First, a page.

The judge denied the motion for injunctive relief on mootness grounds, and he rejected the motion for additur on the ground that the standard for granting such a motion is that the jury’s damages ruling must have shocked the judge’s conscience. The transcript of the hearing, including the judge's decision, is here. However, as often happens, the judge gave his judgment for one side but issued an opinion for the other: this judge proceeded to excoriate Perez for her posting, making clear that, if the case had been tried to the bench, he would have awarded substantial damages. He told Perez that he thought she had taken the right step by removing her derogatory posts, but that it was the right step because, he said, as far as he was concerned, she had taken a small complaint and made it into a big one; because her various statements accusing Dietz of committing crimes – such as by working in Virginia without a contracting license, and indeed by taking her jewelry — were lies; and because those who tell lies should pay damages. In this regard, the judge had made it clear that nobody should be accused of a crime unless he has been prosecuted and convicted of the crime. He went on to say that Perez’ escape from a monetary award should not encourage others to make false statements about business people because someday, a business person is going to get a big jury verdict in such a case.
Certainly consumers should not make up facts in their reviews on sites like Yelp or Angie’s List; libel law provides a needed disincentive for deliberately false statements that cause genuine injury, and businesses can and do obtain substantial damages awards for defamatory online statements. Moreover, it is much less likely that Perez would have been sued had she reviewed only the quality of Dietz’s work and left out her concern about her jewelry. And the judge is to be commended for saying how he would have decided the case, while making dispassionate rulings on the legal issues before him.
Still, it seems to me the judge got some things wrong in his post-ruling "dicta." Libel law does not forbid assertions that people who have neither been prosecuted nor convicted are nevertheless guilty of committing crimes. Certainly current DC Mayor Vincent Gray and recently departed Virginia Governor Bob McDonnell might wish that the law protected them against public expressions of opinion about their guilt, but it does not. To be sure, it is a good idea to be cautious about alleging criminality, and to avoid accusing others of crime without having any good reason, but the record provides ample basis for suggesting, for example, that Perez’ jewelry disappeared at a time when Dietz was the only one with a key, or that Dietz should have had a Virginia license when he took the Perez job, but did not, and that this was a potential criminal violation. Perez appears to have had good reason to say these things even though the police had good reasons not to charge him and the state agency had good reason to exercise prosecutorial discretion not to pursue Dietz after he acquired the license in question. Moreover, the Perez observations about the disappearance of her jewelry and the lack of the required Virginia license are certainly, if true, relevant data to potential Dietz customers; the public should not be deprived of her information unless and until he is charged by public authorities. Indeed, as I have suggested above, it may well be that the jury credited Perez on the issue of the jewelry.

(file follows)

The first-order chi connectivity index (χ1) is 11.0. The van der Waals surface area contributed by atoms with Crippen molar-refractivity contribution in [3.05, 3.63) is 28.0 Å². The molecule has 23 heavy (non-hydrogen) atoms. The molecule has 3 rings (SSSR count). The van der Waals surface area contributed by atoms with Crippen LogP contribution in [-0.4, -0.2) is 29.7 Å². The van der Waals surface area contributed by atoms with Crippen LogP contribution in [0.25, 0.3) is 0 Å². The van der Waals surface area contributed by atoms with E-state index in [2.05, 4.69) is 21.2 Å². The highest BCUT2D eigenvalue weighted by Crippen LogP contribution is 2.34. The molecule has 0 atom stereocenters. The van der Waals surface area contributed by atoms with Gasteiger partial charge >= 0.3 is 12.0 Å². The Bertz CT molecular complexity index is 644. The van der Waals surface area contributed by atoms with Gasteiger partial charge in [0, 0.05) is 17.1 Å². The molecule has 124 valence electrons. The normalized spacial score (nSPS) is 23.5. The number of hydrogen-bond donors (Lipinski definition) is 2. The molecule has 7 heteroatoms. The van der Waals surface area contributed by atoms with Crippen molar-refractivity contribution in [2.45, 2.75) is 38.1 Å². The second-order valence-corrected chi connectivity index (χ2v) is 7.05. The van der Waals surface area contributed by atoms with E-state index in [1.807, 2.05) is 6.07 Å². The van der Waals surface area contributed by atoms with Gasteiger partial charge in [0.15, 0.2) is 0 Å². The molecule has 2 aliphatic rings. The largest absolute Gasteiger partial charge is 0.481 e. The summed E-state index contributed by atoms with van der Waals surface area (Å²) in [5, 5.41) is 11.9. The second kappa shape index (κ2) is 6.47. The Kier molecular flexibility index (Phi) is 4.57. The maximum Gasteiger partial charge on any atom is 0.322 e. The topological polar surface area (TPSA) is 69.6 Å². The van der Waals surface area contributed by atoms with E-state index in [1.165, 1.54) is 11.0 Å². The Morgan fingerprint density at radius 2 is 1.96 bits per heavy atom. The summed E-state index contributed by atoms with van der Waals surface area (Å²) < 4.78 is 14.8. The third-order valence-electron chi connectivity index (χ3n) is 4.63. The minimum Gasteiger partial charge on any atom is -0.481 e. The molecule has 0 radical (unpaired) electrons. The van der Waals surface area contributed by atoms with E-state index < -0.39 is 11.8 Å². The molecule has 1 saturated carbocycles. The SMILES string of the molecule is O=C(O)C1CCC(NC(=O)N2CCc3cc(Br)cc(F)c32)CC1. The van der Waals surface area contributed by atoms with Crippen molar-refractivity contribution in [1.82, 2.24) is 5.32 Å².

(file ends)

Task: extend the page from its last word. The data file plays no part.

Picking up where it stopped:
Moreover, in his haste to criticize Perez for false statements about Dietz, the judge said nothing to Dietz about his statement(s) about Perez that the jury found to have been false and defamatory. The judge wanted to send a worthwhile message, but unless he thought the jury’s verdict on Perez’ defamation claims was off-base, evenhanded criticisms might have been more welcome.
Was This the Final Act in Dietz v. Perez?
Dietz has apparently not decided whether to appeal the denial of damages and injunctive relief. Stay tuned for more news.
Dietz ultimately decided not to appeal.